May 2005 | How-To | Ten Tips

Selecting a Freight Broker

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The truck capacity shortages shippers experienced last fall are sure to continue as the year goes on. But armed with a good freight broker, you can weather the storm. Many shippers turn to brokers when freight demand far outstrips carrier capacity. Shippers using a broker can access increased capacity without the hassle of managing new carrier relationships.

A quality broker may be the most versatile component in your arsenal of freight service vendors, says Chip Smith, president and CEO of Twin Modal, a transportation intermediary. He offers these 10 tips for selecting the right freight broker for your needs.

1. Make sure the broker is licensed. Federal law requires anyone arranging transportation for compensation to have a federal property broker license issued by the Federal Motor Carrier Safety Administration (FMCSA). Be wary of motor carriers who broker loads without broker authority. For-hire motor carrier authority is not the same as broker authority. Before you choose a broker, make sure they have the proper authority and license.

2. Look for multiple modes. Most brokers provide truckload motor carrier service. Some also offer additional service options, such as rail intermodal, air freight, warehousing, LTL, flatbeds, vans, reefers, padded van, and/or logistics management services. Brokers with multiple modal options can back up shortages in one mode with capacity in another. They also provide more options from a single source.

3. Investigate the broker's carrier selection process. You wouldn't trust your freight to just any carrier, and neither should your broker. Before tendering loads to carriers, brokers should—at bare minimum—verify carriers' operating authority, safety rating, and insurance coverage. In addition, a written contract between broker and carrier is essential.

4. Examine the broker's trucking selection process. Find out if the broker simply uses electronic posting services—where brokers post available loads and carriers post available trucks—or if it draws from other fleets as well. Large motor carriers and private/dedicated fleets are great resources for trucks, but typically are very selective about which brokers they will work with. They also don't post available capacity. Brokers using other resources will cover your loads more effectively than those only using electronic posting services.

5. Evaluate the carrier management process. To avoid unwanted surprises and problems, brokers must communicate constantly with carriers. Giving instructions over the phone is not enough; look for brokers who communicate in writing when instructing carriers. Ask brokers how they match carriers to available loads. How do they confirm loads were picked up and delivered as promised? Ask to see copies of their correspondence with carriers to see how comprehensive it is.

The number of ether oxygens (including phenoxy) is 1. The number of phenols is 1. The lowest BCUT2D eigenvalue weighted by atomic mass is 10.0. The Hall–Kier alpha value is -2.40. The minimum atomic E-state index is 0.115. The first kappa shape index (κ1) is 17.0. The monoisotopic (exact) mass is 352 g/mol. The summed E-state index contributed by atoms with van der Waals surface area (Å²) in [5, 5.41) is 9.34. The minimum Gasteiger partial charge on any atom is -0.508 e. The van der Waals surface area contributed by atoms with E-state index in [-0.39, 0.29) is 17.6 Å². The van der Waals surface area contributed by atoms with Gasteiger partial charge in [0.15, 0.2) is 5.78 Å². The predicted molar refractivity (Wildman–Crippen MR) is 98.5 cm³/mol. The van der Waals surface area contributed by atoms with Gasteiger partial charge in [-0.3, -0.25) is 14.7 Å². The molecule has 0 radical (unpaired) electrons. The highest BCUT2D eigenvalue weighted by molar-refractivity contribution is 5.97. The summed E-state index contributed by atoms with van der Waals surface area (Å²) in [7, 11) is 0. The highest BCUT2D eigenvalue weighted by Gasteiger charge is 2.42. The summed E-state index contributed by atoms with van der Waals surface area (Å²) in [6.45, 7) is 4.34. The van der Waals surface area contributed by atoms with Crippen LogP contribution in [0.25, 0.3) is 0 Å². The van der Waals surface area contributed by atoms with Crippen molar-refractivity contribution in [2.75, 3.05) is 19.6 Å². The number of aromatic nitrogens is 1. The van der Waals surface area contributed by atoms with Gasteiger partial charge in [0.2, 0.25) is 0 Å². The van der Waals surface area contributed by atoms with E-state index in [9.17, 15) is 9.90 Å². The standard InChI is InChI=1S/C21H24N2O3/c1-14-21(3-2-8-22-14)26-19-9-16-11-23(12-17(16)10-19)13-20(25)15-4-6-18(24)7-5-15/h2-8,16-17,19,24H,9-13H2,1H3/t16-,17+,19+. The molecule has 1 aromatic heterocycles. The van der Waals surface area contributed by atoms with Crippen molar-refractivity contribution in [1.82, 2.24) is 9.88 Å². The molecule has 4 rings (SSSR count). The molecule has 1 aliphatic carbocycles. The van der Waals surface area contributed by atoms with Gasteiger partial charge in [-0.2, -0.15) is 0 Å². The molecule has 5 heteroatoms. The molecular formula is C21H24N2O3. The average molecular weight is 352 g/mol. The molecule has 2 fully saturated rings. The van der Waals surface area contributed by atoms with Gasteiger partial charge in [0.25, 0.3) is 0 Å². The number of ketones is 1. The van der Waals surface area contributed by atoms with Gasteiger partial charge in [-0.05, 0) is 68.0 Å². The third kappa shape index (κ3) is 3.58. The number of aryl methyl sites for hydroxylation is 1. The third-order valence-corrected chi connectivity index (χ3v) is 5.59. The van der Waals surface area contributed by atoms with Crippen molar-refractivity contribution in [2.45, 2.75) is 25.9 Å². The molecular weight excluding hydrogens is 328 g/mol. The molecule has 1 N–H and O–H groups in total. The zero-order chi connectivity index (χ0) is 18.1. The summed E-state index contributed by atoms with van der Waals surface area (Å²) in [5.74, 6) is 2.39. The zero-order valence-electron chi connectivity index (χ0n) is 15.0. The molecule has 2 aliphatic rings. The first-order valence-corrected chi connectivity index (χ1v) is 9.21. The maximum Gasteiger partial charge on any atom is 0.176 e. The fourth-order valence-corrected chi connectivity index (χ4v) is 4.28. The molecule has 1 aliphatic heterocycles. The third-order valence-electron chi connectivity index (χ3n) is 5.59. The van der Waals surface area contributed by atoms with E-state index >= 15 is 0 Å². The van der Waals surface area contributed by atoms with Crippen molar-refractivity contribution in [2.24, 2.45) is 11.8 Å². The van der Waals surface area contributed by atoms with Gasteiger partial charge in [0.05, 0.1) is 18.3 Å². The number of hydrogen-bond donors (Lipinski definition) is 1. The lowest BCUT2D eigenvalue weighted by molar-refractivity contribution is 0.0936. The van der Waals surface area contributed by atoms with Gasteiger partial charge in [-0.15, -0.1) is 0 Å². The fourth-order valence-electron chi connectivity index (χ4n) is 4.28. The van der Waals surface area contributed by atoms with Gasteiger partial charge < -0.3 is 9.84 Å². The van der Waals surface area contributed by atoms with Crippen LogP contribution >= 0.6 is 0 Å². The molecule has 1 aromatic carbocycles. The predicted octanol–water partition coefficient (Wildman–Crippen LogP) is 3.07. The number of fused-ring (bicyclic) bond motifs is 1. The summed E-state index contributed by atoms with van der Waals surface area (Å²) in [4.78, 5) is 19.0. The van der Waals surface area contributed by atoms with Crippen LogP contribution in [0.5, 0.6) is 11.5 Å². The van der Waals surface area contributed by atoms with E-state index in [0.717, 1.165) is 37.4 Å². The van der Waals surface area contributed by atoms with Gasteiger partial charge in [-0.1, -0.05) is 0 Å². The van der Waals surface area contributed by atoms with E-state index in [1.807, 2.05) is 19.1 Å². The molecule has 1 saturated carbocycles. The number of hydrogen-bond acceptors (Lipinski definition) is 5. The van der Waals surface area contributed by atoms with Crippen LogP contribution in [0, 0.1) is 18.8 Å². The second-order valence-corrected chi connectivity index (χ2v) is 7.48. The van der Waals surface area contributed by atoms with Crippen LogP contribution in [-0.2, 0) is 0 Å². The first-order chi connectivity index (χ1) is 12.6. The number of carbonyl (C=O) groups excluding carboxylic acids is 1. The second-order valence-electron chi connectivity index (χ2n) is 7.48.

6. Run a credit check. Freight brokers should be financially solvent and able to pay their carriers. Find out how prompt they are in paying vendors. Are they profitable? Are there any liens or legal judgments against them? Stay away from brokers with financial issues.

7. Find out how long the broker has been in business. A company in any industry faces its greatest challenges during the first year or two of operation, when survival is the primary objective. Companies that survive and prosper in service industries have a history of executing successfully. Align yourself with a successful, experienced broker.

8. Be sure the broker carries adequate insurance. Most brokers carry contingent cargo insurance to pay shipper loss or damage claims if the carrier and its insurance company refuse to pay. Contingent cargo coverage provides shippers a second level of protection, as long as a claim is valid. Look for brokers who also carry liability insurance as well as 'errors and omissions' insurance.

9. Look for enrollment in integrity programs. Licensed property brokers who belong to the industry trade group Transportation Intermediaries Association (TIA) are required to abide by a strict code of ethics when dealing with shippers and carriers. Choosing a broker who is publicly committed to integrity is always a good way to avoid problems.

10. Get it in writing. Make sure you have a written contract with your broker that explains the terms and conditions of your agreement. This helps avoid costly misunderstandings and allows each party to have realistic expectations. Make sure your contract properly addresses the unique role of the broker. Don't use a motor carrier contract, for instance. TIA and the National Industrial Transportation League have developed a model shipper-carrier contract that also makes a good broker contract. It is available on their respective web pages at www.tianet.org and www.nitl.org.

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